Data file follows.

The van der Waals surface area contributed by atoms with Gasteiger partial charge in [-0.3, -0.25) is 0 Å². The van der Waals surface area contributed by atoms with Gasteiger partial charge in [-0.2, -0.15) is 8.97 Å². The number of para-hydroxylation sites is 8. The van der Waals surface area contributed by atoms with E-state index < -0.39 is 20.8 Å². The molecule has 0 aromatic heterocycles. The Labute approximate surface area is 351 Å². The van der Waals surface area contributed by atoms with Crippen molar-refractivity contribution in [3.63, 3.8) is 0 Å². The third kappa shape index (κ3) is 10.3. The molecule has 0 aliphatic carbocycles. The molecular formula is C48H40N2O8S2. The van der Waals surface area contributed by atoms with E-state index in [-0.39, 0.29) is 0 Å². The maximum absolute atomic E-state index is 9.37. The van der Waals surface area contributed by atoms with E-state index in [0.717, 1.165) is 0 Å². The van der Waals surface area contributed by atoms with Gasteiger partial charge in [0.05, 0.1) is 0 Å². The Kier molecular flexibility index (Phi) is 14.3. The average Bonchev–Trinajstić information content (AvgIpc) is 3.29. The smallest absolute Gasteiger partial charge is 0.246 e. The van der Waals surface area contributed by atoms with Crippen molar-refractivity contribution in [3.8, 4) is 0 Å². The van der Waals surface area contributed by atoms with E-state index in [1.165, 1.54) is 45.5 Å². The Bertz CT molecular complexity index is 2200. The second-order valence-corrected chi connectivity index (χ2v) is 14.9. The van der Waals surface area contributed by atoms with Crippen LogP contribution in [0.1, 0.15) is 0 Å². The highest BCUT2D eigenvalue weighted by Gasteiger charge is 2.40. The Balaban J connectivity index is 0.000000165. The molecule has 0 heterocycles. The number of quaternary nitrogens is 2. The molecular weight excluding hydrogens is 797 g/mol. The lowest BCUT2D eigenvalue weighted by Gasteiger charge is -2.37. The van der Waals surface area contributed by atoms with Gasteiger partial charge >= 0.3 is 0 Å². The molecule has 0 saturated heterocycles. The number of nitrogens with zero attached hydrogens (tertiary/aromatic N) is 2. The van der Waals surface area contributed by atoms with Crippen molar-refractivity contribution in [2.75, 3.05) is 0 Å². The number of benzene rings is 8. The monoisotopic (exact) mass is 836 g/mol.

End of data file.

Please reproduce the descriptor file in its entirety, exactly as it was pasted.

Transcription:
The van der Waals surface area contributed by atoms with Gasteiger partial charge in [-0.3, -0.25) is 0 Å². The van der Waals surface area contributed by atoms with Gasteiger partial charge in [-0.2, -0.15) is 8.97 Å². The number of para-hydroxylation sites is 8. The van der Waals surface area contributed by atoms with E-state index < -0.39 is 20.8 Å². The molecule has 0 aromatic heterocycles. The Labute approximate surface area is 351 Å². The van der Waals surface area contributed by atoms with Crippen molar-refractivity contribution in [3.63, 3.8) is 0 Å². The third kappa shape index (κ3) is 10.3. The molecule has 0 aliphatic carbocycles. The molecular formula is C48H40N2O8S2. The van der Waals surface area contributed by atoms with E-state index in [-0.39, 0.29) is 0 Å². The maximum absolute atomic E-state index is 9.37. The van der Waals surface area contributed by atoms with E-state index in [0.717, 1.165) is 0 Å². The van der Waals surface area contributed by atoms with Gasteiger partial charge in [0.05, 0.1) is 0 Å². The Kier molecular flexibility index (Phi) is 14.3. The average Bonchev–Trinajstić information content (AvgIpc) is 3.29. The smallest absolute Gasteiger partial charge is 0.246 e. The van der Waals surface area contributed by atoms with Crippen molar-refractivity contribution in [3.8, 4) is 0 Å². The van der Waals surface area contributed by atoms with E-state index in [1.165, 1.54) is 45.5 Å². The Bertz CT molecular complexity index is 2200. The second-order valence-corrected chi connectivity index (χ2v) is 14.9. The van der Waals surface area contributed by atoms with Crippen LogP contribution in [0.1, 0.15) is 0 Å². The highest BCUT2D eigenvalue weighted by Gasteiger charge is 2.40. The Balaban J connectivity index is 0.000000165. The molecule has 0 heterocycles. The number of quaternary nitrogens is 2. The molecular weight excluding hydrogens is 797 g/mol. The lowest BCUT2D eigenvalue weighted by Gasteiger charge is -2.37. The van der Waals surface area contributed by atoms with Gasteiger partial charge >= 0.3 is 0 Å². The molecule has 0 saturated heterocycles. The number of nitrogens with zero attached hydrogens (tertiary/aromatic N) is 2. The van der Waals surface area contributed by atoms with Crippen molar-refractivity contribution in [2.75, 3.05) is 0 Å². The number of benzene rings is 8. The monoisotopic (exact) mass is 836 g/mol.